Elements of Theatrical Design
By: STO Marisa Berrones, Midland High School, Troupe 3376
The STOs would love to say congratulations to all of the State Theatrical Design finalists. After so many amazing designs at State, it only makes sense to cover the elements that go into theatrical design!
When thinking about theatrical design, costuming is likely at the forefront of your mind. The show's actors come onto the stage and your eyes are drawn to the beautiful colors of the makeup, hair, and costumes. When watching the show you might not be thinking about everything that goes into costume design, but behind the scenes there are hours of work dedicated to making a show look the way it does. For example, when my company did The Beggar’s Opera it was a three-day process of getting ready. For a Saturday performance hair would be put into sponge rollers on Thursday, kept in all of Friday, and then brushed, teased, and lastly Got-2-B Glue-d for two hours on Saturday. If that wasn't enough, we also had to paint on tooth rot, put on layers and layers of petticoats, and cover everything in dirt. The getting ready part of a show can only happen after a color palette, styles, and scheme have been decided on.
Set design is another one of the first things you'll notice about a show's theatrical design. Whether it's at a fall performance or an OAP 7-Minute Set-Up, the set is there before any of the actors even are. While it may seem like a set can go up in minutes it takes weeks of construction and planning for a set design to be finished.
While what goes into making a show look fantastic is incredibly important! What would a show be without its audience? The best way to gain an audience for your show is to Market it, but the hard truth is, if marketing is not aesthetically appealing then it will not do its intended job. The marketing of a show typically will follow the same color palette and textures chosen for the costume design. It will include notable symbols from the show like the badger on the Puffs poster. Another way to market your show is by handing out little nick-knacks similar to items in your show. For example, when my school did Puffs in the fall we sold buttons similar to the ones that Cedric wore and felt badger flags to pass out at our homecoming parade!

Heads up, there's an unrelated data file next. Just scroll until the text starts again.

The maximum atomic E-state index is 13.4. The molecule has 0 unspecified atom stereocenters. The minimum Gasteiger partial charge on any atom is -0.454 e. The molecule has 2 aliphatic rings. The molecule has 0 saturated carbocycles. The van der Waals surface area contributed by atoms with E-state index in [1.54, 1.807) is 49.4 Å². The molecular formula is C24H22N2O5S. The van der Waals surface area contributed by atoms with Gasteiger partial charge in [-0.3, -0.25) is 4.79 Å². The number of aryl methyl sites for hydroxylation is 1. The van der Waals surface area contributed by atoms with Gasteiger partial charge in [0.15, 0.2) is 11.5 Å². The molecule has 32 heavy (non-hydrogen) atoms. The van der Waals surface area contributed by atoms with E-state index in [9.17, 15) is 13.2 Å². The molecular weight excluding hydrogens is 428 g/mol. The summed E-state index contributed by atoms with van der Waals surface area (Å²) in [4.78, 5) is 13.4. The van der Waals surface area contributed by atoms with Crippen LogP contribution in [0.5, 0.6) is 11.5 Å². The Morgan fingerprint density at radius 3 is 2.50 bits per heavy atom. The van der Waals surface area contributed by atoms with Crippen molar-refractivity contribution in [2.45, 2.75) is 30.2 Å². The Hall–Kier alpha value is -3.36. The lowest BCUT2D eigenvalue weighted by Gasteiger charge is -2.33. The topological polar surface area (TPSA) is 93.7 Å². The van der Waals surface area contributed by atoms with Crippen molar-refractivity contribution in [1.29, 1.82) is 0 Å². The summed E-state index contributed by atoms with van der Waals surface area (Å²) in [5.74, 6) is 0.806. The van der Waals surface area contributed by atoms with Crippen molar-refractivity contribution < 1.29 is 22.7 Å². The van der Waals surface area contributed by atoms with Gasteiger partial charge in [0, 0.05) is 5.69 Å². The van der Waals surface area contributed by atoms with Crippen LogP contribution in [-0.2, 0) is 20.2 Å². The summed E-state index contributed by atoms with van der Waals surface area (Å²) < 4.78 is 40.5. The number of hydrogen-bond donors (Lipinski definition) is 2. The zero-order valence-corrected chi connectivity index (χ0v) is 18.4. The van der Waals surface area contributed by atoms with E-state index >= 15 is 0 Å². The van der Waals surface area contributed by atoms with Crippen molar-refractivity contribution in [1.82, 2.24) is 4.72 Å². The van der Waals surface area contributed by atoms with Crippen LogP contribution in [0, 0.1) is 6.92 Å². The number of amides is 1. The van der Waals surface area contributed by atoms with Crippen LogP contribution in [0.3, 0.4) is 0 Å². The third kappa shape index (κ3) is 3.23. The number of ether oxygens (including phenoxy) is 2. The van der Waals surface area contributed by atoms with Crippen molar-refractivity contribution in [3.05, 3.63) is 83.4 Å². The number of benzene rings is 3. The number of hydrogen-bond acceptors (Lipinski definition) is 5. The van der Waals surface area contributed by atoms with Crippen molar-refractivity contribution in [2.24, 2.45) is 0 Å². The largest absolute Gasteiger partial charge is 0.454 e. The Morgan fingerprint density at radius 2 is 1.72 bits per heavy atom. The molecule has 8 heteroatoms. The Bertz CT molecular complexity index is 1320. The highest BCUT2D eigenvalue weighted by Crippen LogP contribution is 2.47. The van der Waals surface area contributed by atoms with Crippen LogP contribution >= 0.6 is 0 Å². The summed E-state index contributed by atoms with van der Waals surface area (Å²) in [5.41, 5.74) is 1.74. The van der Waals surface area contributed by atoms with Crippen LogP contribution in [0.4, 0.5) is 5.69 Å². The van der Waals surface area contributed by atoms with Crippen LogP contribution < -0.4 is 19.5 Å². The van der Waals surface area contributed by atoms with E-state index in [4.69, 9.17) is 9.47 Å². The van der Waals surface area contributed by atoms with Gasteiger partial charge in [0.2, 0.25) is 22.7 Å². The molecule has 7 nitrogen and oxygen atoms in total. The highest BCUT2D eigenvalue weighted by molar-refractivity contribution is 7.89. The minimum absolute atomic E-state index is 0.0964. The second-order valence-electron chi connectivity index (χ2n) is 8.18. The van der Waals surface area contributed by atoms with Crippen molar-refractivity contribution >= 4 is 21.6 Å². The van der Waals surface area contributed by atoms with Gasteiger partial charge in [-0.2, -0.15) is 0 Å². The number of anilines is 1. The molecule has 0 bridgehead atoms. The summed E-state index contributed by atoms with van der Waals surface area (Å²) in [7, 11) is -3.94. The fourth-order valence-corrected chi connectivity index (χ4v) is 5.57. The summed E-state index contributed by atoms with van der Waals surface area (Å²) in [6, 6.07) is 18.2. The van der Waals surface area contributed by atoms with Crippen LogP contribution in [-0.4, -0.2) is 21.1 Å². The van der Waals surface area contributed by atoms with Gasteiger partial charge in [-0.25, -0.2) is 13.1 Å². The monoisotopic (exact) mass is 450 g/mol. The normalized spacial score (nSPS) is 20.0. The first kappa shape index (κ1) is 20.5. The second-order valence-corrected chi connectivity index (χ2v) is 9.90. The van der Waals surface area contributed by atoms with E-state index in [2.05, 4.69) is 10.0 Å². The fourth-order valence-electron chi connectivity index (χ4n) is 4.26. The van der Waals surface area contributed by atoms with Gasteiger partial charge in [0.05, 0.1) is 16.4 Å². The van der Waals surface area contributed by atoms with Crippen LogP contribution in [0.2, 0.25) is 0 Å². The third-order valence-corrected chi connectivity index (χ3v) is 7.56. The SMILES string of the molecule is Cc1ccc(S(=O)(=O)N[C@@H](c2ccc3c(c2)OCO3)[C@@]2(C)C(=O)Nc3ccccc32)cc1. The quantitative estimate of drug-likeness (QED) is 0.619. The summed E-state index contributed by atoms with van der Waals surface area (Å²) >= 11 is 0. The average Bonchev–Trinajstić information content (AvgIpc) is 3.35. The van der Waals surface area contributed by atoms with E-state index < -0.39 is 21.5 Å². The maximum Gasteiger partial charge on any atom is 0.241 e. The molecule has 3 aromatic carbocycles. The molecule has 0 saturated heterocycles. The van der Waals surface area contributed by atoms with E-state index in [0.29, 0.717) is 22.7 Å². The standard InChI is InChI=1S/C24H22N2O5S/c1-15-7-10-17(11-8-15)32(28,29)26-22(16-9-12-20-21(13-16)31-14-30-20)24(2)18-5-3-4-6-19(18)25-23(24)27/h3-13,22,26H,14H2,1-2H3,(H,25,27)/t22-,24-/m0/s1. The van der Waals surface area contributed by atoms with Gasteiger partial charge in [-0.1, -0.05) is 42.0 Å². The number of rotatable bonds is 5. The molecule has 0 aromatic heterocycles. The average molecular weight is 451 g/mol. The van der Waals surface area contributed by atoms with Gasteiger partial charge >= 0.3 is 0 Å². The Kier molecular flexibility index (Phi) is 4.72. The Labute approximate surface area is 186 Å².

With a now expanded knowledge of what the elements of theatrical design are you too can participate in your own company or even UIL Theatrical Design!
Your 2022 Texas State Thespian Officers
By: STO Folarin Oyeleye, Foster High School, Troupe 7961
Today we travel overseas, so that we may familiarize ourselves with the elegance behind Japan's rich history in the theatre. There are three forms of traditional Japanese theatre: Kabuki, Noh, and Bunraku. However, today we’re only going to focus on the kabuki. So, I hope you’re comfortable before we jump back into Japan’s Edo period.
During the late 16th century when Japan's warring period had begun to die down, people sought new ways to entertain themselves. This then gave birth to a certain style of dance known as the kabuki- odori. A woman known as Okuni bore costumes and surreal movements from the kabukimono to perform surreal acts for her audience.
This would then lead to the popularization of this theatrical style. As time went on they incorporated instruments such as the shamisen (A three- stringed guitar that gained popularity throughout the region of Tokyo). Even the stages grew to be elaborate, as they’re littered with trap doors and revolving sets to add to the dramatics.
This all adds to the resources they can use to tell their stories. With famous works such as: Yoshitsune Senbon Zakura, Benten Kozo, and Yotsuya Kaidan being notable for how the theatre can focus on historical tales, love stories, or tragedies.
If reading so far has made you interested in visiting one of these plays then some spots of interest to visit would be the kabuki- za theatre in Tokyo or the Kyōto Shijo Minami- za in Kyoto. However, make sure you're ready for the long haul. Although kabuki plays like to focus on the most important parts of a story, these plays usually have about five acts. The Jo is the slow beginning. The Ha is acts 2-4 with a tragedy often occurring in the 3rd act. And the Kyu is the conclusion.
I hope this has been as enlightening for you guy's as it was for me as I got to research this. As always, if you're interested in this topic feel free to do some research of your own and share some fun facts with us in the comments!
Till next time,
Your 2021 Texas State Thespian Officers
Amy Jordan, Chapter Director
15 Circle Drive
Denison Texas 75021
TEA CPE Provider #902-342
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